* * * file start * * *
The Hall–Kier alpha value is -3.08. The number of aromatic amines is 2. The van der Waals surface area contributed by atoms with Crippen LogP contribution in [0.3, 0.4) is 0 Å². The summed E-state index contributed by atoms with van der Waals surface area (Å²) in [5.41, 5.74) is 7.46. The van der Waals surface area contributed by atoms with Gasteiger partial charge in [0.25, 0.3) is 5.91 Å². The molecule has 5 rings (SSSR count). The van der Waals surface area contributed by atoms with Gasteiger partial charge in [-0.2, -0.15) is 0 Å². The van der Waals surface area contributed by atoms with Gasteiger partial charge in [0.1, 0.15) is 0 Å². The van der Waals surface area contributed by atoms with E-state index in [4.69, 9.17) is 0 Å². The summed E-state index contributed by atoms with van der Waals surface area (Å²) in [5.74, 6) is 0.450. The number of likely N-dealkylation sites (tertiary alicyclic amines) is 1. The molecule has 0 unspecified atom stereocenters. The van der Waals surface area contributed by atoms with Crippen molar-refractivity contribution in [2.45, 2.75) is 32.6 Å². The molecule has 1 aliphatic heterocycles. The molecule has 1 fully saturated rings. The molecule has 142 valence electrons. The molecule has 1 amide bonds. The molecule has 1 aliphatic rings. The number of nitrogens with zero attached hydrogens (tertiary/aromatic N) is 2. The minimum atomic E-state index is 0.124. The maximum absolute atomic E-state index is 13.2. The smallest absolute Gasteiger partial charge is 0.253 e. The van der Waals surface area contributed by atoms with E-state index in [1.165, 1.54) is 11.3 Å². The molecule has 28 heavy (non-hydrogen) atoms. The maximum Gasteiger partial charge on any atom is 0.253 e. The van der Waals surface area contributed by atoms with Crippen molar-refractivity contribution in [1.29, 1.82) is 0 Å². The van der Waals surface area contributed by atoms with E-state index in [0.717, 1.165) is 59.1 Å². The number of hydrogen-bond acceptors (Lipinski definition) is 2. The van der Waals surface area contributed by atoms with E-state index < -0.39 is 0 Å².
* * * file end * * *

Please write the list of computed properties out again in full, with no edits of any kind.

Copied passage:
The Hall–Kier alpha value is -3.08. The number of aromatic amines is 2. The van der Waals surface area contributed by atoms with Crippen LogP contribution in [0.3, 0.4) is 0 Å². The summed E-state index contributed by atoms with van der Waals surface area (Å²) in [5.41, 5.74) is 7.46. The van der Waals surface area contributed by atoms with Gasteiger partial charge in [0.25, 0.3) is 5.91 Å². The molecule has 5 rings (SSSR count). The van der Waals surface area contributed by atoms with Gasteiger partial charge in [-0.2, -0.15) is 0 Å². The van der Waals surface area contributed by atoms with Gasteiger partial charge in [0.1, 0.15) is 0 Å². The van der Waals surface area contributed by atoms with E-state index in [4.69, 9.17) is 0 Å². The summed E-state index contributed by atoms with van der Waals surface area (Å²) in [5.74, 6) is 0.450. The number of likely N-dealkylation sites (tertiary alicyclic amines) is 1. The molecule has 0 unspecified atom stereocenters. The van der Waals surface area contributed by atoms with Crippen molar-refractivity contribution in [2.45, 2.75) is 32.6 Å². The molecule has 1 aliphatic heterocycles. The molecule has 1 fully saturated rings. The molecule has 142 valence electrons. The molecule has 1 amide bonds. The molecule has 1 aliphatic rings. The number of nitrogens with zero attached hydrogens (tertiary/aromatic N) is 2. The minimum atomic E-state index is 0.124. The maximum absolute atomic E-state index is 13.2. The smallest absolute Gasteiger partial charge is 0.253 e. The van der Waals surface area contributed by atoms with E-state index in [1.165, 1.54) is 11.3 Å². The molecule has 28 heavy (non-hydrogen) atoms. The maximum Gasteiger partial charge on any atom is 0.253 e. The van der Waals surface area contributed by atoms with Crippen molar-refractivity contribution in [1.29, 1.82) is 0 Å². The van der Waals surface area contributed by atoms with E-state index in [0.717, 1.165) is 59.1 Å². The number of hydrogen-bond acceptors (Lipinski definition) is 2. The van der Waals surface area contributed by atoms with E-state index < -0.39 is 0 Å².